Friday, November 16, 2012

Olive Wood Revisited

Have I mentioned that I like working with Olive Wood? If you read this blog regularly I guess you know that I have mentioned that a few times. Well, maybe more than a few times. Recently I've had the pleasure of completing two planes that feature Olive Wood.

One of these planes was a version of the new Winter Panel plane. This plane featured a stark contrast of the blonde olive wood against a plane body of steel with an aged patina and brass that also had a patina finish applied. During the process of making this plane I didn't really know how this would all work together but once it was completed I have to say I was absolutely smitten.

I think the color of the brass relates to the Olive enough to draw all the elements together. But Olive wood really has to be touched to be truly appreciated. This wood is naturally a bit oily and I think that's the reason it works well with a shellac finish. It almost provides it's own polishing lubrication and the feel once it is refined is something that has to be experienced to be fully appreciated.

The other wonderful characteristic of this material is the way it changes color with age. The color transition doesn't occur as drastically as you would see in rosewood which can change color in a matter of days once exposed to air and light, however the color change does occur at a more rapid rate as compared to a wood like cherry. The picture above shows just how much the color change can occur in approximately a year.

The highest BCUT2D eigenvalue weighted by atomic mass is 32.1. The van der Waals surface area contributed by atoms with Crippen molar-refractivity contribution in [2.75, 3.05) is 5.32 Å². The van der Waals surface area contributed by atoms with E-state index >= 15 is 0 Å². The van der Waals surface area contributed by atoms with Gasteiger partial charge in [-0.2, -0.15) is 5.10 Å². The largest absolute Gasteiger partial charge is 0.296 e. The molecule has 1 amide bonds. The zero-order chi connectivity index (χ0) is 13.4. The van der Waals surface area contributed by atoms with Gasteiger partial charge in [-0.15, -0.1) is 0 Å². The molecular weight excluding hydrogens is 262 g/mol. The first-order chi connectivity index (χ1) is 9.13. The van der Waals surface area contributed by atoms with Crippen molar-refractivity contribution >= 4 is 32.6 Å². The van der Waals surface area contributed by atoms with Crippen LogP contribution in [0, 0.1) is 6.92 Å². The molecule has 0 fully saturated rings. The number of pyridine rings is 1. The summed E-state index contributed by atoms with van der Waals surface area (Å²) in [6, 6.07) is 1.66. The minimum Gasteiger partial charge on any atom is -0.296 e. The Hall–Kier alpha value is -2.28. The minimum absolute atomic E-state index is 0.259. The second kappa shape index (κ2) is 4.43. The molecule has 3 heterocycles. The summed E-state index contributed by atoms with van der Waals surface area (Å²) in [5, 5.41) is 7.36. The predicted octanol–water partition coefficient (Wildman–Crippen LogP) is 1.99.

The other plane that I've recently completed is a stainless 912-50S Smoothing plane.(See Below) This tote and knob came from what could possibly be the best piece of Olive I've had the pleasure to work. Curl figure along with contrasting dark striping. Another notable thing about Olive is the curl figure gets more intense as the color darkens. The first piece of olive that I used to make plane parts did not really show any evidence of curl but once it aged curl began to show up all thru the tote and knob.

There is a lot of curl already showing in the wooden bits of this latest plane. I can't even imagine how it will look once it's aged and looking it's best.

Of course there wouldn't be much point in making a plane of this nature that didn't have performance value to match it's looks, so I've attached a video of the Winter Panel plane in action. This video is available in HD so the best viewing is obtained by selecting this quality option.


An old saying from India,

Everything will be okay in the end, if it’s not okay then it’s not the end”


  1. Lovely work, what's the wood you plane in these videos?

  2. Quarter sawn curly cherry with the face of the curl coming straight up into the quarter sawn edge.